December 18, 2021
Current Events


In this age of political correctness and similar nonsense, the irony of the language used by the enlightened among us continues to amuse and baffle me.

             One phrase we are now to eschew at all costs is, “Merry Christmas!” as it may crack the brittle sensibilities of those who do not honour the One after whom the day is named. A far more appropriate greeting, we are told, is, “Happy Holidays!” This will placate the many other people, at least here in North America, who now keep the same traditions once regarded as alien and even dangerously heretical in the lands of their fathers (fathers being the hupeople, naively identifying as males, who assist in producing a subsequent generation of hupeople).  

             This phrase is ironic on several levels. First, the word, “holiday,” is the predictable contraction of two English words. In Cambridge University professor Walter W. Skeat’s ETYMOLOGICAL DICTIONARY OF THE ENGLISH LANGUAGE (Perigree Books), the entry for “holiday” is succinct, suggesting a fluent English speaker shouldn’t even have to look it up: “for holy day.”  

             Hence,  the irony of the phrase, “Happy Holidays!” In an attempt to secularize the season and take Christ out of Christmas to accommodate the masses, the language police have chosen a word that itself has been battered into submission as a substitute for a day off from work (i.e., “bank holiday”); a day that has no relationship to anything sacred or even religious (i.e., “civic holiday,” the first Monday in August here in Canada); or a vacation (i.e., “he’s on holiday in Sudan”).

             The irony for followers of Jesus is that 25 December is not a holy day. There is no biblical mandate for celebrating the birth of Christ, or surely we would know what day He was born. We are not even commanded to celebrate His resurrection, although we have done that every first day of the week since the day He walked out of Joseph’s borrowed tomb on the outskirts of Jerusalem. The only holy days in the Bible are Jewish: the Sabbath, Passover, the Feast of Firstfruits, the Feast of Weeks, the Feast of Trumpets, the Day of Atonement, and the Feast of Booths. (Did you notice how many of them are feasts?) All of these holy days prefigure the One who would be born in Bethlehem of Judea as Israel’s Messiah and the Redeemer of the world.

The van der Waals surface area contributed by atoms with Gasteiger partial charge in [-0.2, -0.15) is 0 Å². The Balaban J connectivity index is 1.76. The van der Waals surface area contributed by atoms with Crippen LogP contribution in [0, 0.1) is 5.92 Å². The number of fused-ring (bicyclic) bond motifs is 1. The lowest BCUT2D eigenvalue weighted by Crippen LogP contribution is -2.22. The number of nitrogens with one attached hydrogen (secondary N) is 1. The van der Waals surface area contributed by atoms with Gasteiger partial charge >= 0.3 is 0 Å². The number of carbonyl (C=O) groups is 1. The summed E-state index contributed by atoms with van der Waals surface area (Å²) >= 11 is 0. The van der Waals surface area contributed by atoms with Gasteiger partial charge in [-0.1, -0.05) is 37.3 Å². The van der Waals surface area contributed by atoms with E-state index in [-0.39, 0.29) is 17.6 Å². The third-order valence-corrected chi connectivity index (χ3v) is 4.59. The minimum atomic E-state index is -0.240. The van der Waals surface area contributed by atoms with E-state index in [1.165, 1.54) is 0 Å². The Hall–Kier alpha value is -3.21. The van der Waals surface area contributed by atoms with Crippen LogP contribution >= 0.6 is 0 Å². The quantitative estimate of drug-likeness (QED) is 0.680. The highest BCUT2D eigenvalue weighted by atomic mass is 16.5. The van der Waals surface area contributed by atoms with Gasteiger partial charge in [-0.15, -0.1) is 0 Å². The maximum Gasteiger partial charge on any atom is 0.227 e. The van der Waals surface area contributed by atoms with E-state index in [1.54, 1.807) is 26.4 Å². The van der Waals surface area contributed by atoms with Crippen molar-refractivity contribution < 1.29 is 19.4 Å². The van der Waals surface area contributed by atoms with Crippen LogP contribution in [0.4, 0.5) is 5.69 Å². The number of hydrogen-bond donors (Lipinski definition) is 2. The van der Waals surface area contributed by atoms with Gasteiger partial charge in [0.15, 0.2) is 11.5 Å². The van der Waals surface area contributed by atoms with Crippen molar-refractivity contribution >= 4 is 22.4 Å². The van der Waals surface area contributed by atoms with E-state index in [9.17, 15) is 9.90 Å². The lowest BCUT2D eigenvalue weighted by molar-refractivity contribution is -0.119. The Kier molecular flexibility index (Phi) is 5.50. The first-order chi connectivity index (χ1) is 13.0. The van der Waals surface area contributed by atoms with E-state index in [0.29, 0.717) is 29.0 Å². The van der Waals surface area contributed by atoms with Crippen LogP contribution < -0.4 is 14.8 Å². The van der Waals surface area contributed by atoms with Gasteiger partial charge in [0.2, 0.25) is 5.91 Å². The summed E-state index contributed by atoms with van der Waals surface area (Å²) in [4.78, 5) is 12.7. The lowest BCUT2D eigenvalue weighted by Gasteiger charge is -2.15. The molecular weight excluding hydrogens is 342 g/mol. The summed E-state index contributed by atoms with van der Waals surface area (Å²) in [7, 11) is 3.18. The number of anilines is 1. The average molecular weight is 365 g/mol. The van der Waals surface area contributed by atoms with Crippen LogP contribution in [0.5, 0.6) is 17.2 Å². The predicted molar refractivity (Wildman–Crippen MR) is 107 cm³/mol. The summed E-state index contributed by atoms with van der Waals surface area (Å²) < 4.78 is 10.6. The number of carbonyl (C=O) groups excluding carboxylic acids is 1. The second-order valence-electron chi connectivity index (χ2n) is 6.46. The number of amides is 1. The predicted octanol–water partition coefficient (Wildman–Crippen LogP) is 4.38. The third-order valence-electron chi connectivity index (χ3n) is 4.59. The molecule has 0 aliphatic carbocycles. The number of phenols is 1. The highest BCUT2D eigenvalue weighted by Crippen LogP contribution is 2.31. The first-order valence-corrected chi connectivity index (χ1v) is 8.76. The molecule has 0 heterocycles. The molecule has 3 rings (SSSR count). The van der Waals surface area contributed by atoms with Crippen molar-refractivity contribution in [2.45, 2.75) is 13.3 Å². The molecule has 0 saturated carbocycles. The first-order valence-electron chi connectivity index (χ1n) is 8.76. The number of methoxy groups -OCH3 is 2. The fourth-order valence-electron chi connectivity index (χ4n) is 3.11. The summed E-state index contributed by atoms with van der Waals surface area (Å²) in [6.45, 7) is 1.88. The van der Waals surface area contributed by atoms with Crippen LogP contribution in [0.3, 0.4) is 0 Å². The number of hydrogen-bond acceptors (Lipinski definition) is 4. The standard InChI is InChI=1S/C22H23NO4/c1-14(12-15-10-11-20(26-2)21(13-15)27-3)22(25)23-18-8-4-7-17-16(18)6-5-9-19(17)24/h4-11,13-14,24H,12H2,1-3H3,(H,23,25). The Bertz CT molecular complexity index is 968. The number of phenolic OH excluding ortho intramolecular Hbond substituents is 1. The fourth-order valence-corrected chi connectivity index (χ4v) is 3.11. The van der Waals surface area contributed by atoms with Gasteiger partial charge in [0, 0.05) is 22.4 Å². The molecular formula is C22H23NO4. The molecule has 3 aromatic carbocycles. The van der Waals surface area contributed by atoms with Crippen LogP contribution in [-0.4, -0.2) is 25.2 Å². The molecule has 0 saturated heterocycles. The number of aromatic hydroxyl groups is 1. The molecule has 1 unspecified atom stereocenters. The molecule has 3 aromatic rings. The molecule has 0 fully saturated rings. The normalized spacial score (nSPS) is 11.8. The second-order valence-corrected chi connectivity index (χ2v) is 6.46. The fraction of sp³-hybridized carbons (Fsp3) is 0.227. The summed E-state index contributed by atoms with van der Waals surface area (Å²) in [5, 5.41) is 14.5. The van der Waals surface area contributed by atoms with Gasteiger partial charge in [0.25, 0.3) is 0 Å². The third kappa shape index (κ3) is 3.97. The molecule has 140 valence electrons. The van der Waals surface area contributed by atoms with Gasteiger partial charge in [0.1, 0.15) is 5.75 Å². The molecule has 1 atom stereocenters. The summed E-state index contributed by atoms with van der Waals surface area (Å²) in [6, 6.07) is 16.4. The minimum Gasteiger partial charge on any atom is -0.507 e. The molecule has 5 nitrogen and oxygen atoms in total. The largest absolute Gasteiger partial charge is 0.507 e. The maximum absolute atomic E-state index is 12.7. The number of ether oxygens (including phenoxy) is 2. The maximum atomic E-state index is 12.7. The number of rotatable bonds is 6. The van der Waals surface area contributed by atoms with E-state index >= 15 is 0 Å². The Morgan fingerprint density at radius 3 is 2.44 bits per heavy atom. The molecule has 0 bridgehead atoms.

Jesus commanded us to remember not His birth, but His death, until He comes. Interestingly, the Jewish Shabbat meal begins with the recitation of the Kiddush over wine and bread (often, a traditional challah). The Passover Seder also includes unleavened bread and wine, and these speak very clearly of Jesus Christ, the Bread of Life, who shed His blood (pictured by the wine) on the cross at Golgotha to pay the price for the sins of all mankind. That awful payment guarantees eternal life to any who will trust Christ as their only Saviour, accepting His sacrifice on their behalf. Jesus drank the wine and broke the bread with His disciples on the first day of Unleavened Bread (theFeast of Passover). After He had explained that the bread and wine symbolized His own body and blood, He commanded them, “Do this in remembrance of me” (Luke 22:19).      

           The Apostle Paul instructed the church at Corinth how to observe the ordinance of the Lord’s Table and wrote, “For as often as you eat this bread and drink this cup, you proclaim the Lord’s death until he comes” (1 Corinthians 11:26). In a sense, the Lord’s Table is like Christmas and Easter all wrapped up in one simple rite. His death assumes His birth, and His coming assumes His resurrection.    

           There is more than commemoration in the Lord’s Table. There is also anticipation. We will only observe it until Jesus comes. When He does, there will no longer be any need to remember His death, because we will an eternal reminder of the cost of our salvation when we see the scars in His hands and feet. His death will have accomplished all the Father intended it to, and the only evidence in heaven that death ever existed will be on the body of the Saviour. Heaven will be all about life—life without sin, without sorrow, without end. 

           My French wife cringes at the phrase, “Merry Christmas.” In French, one wishes someone a Joyeux Noël--a “Joyous Christmas.” She says the word, “merry” connotes decadence in her mind—as in, “Eat, drink, and be merry.” Considering how many people celebrate Christmas these days, perhaps she has a point.    

           All this makes me wonder what I should say to people at this time of year. People who are wearing stuffed velvet reindeer antlers while they max out their credit cards on stuff they’ll be returning a week later.  

           How about, “Happy Holy Days?”

Rob Heijermans

Rob Heijermans (rhymes with “fireman’s”) is a church planter and Bible teacher who has served with Biblical Ministries Worldwide since 1979. He is a 1977 graaduate (B.S. in Bible) of Lancaster Bible College. His travels have taken him to forty countries on four continents, including detailed research for this book in Israel. He has three married children and ten grandchildren. He and his wife, Madeleine, live in Ontario, Canada.

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